Shelved Under Murder

Blue Ridge Library Mysteries, Book #2

By Victoria Gilbert

ISBN: 9781683315957

Author’s Website:

Brought to you by OBS reviewer Andra



Autumn leaves aren’t the only things falling in the historic Virginia village of Taylorsford—so are some cherished memories, and a few bodies.

October in Taylorsford, Virginia means it’s leaf peeping season, with bright colorful foliage and a delightful fresh crew of tourists attending the annual Heritage Festival which celebrates local history and arts and crafts. Library director Amy Webber, though, is slightly dreading having to spend two days running a yard sale fundraiser for her library. But during these preparations, when she and her assistant Sunny stumble across a dead body, Amy finds a real reason to be worried.

The body belonged to a renowned artist who was murdered with her own pallet knife. A search of the artist’s studio uncovers a cache of forged paintings, and when the sheriff’s chief deputy Brad Tucker realizes Amy is skilled in art history research, she’s recruited to aid the investigation. It doesn’t seem to be an easy task, but when the state’s art expert uncovers a possible connection between Amy’s deceased uncle and the murder case, Amy must champion her Aunt Lydia to clear her late husband’s name.

That’s when another killing shakes the quiet town, and danger sweeps in like an autumn wind. Now, with her swoon-inducing neighbor Richard Muir, Amy must scour their resources to once again close the books on murder.


Shelved Under Murder is the second book in the Blue Ridge Library Mysteries series by Victoria Gilbert. This title is also my maiden voyage into the writings of Victoria Gilbert. As per usual, I come into the book with an open mind, hoping to find a new favorite author. While that did not happen, I did find Ms. Gilbert’s storytelling entertaining. In the beginning, I could not wait for this story to pick up speed. It seemed clunky and frankly, boring. I wondered if it was that I started at book two of the series? While I suspect that is the case, I did finally get hooked at about halfway through (luckily I stuck it out until that point).

So once I finally got intrigued and vested in the story, I really began to enjoy the storytelling.

Amy Webber is the library director for the Taylorsford library. While picking up items for donation to the annual library fundraiser, Amy, her boyfriend Richard and friend Sunny discover a body – that of locally renowned artist Rachel LeBlanc. I actually was moved during this scene (prior to discovering the body) as Amy is describing how she occasionally feels ‘sometimes’ when she is examining artwork. This truly caught my interest and hooked me:

I stared at the painting for a few moments marveling, as I always did when studying works of this quality, at the magic of art. Someone – a human just like me – had used brushes and paint to create something from no more than what all other humans possessed – a brain, eyes, and hands. Yet the alchemy of their talent could take these tools and transform a blank canvas into something magnificent.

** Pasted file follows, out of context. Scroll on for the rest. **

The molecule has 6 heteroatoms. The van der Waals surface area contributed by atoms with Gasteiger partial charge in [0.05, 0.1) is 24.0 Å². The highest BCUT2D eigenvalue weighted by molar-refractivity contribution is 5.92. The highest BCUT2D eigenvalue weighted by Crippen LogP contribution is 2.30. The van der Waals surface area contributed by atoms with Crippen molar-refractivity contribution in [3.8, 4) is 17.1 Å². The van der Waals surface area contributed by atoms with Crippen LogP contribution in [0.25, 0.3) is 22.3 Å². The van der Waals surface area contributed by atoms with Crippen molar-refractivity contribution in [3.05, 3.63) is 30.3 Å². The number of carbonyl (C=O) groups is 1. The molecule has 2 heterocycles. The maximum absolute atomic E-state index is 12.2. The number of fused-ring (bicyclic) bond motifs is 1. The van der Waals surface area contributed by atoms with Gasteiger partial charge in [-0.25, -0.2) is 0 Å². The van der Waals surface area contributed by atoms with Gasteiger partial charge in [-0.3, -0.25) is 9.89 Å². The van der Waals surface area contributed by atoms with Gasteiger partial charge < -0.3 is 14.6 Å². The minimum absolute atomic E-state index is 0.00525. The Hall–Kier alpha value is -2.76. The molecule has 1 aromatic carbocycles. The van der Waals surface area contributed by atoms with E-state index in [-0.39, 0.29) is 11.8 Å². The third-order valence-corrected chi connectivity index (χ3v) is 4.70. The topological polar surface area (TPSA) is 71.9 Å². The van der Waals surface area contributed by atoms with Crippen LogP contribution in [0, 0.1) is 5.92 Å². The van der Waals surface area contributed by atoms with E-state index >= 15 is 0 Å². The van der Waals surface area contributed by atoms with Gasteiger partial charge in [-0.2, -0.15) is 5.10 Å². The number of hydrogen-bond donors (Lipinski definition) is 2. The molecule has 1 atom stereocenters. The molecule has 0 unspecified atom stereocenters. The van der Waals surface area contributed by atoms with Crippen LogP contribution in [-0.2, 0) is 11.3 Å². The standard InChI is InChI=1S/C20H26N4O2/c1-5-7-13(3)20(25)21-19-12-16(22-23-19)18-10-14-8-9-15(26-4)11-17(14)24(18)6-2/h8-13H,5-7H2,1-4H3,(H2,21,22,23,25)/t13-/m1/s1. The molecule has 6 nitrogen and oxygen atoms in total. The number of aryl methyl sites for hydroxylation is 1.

As I stepped closer to examine the brushstrokes, I felt a slight breeze, as if someone had stepped up beside me. A quick glance showed no one there, and I realized that it was just that feeling I got sometimes when visiting art galleries. While contemplating paintings, I’d occasionally experienced moments of disorientation. I described it as a slippage of time – a feeling that the artist was standing beside me.”

As Amy is trying to figure out ‘whodunit’, the tale twists and curves and takes on a life of its own… producing a whole list of potential suspects. Amy’s sleuthing is methodical and her logical assumptions are easy to follow, which is good considering at times it felt like a tangled mess when more than a few possible scenarios’s popped up. It was interesting following Amy’s logic in untwisting the mess.

Another component of cozy mysteries that I like is humor. And this story had that as well. And lest we forget – the cast of supporting characters. That in my mind is what truly makes the story robust.  I loved the slow romance potentially blossoming between Aunt Lydia and art expert Hui Chen (Hugh).

The relationship between Amy and Richard was portrayed in a relatable manner, though at times it seemed like the relationship was flat. Though with a cozy, how much heat is acceptable?  I for one would have like to feel more chemistry between the two. Their joint sleuthing had more heat than the romance aspect of their relationship.  I was quite thrilled when her friends and family purchased tickets and sent Amy on her way to watch Richard perform… a nice romantic gesture.

Without saying too much (like who), I am glad that some of the bad guys are not really bad guys…well not totally anyways. For the most part, my suspicions of the actual killer were not confirmed until the end (which is how I like my cozy mysteries).

A successful foray into the writing of Victoria Gilbert. I look forward to reading the first book before going any further in the series.

*OBS would like to thank the publisher for supplying a free copy of this title in exchange for an honest review*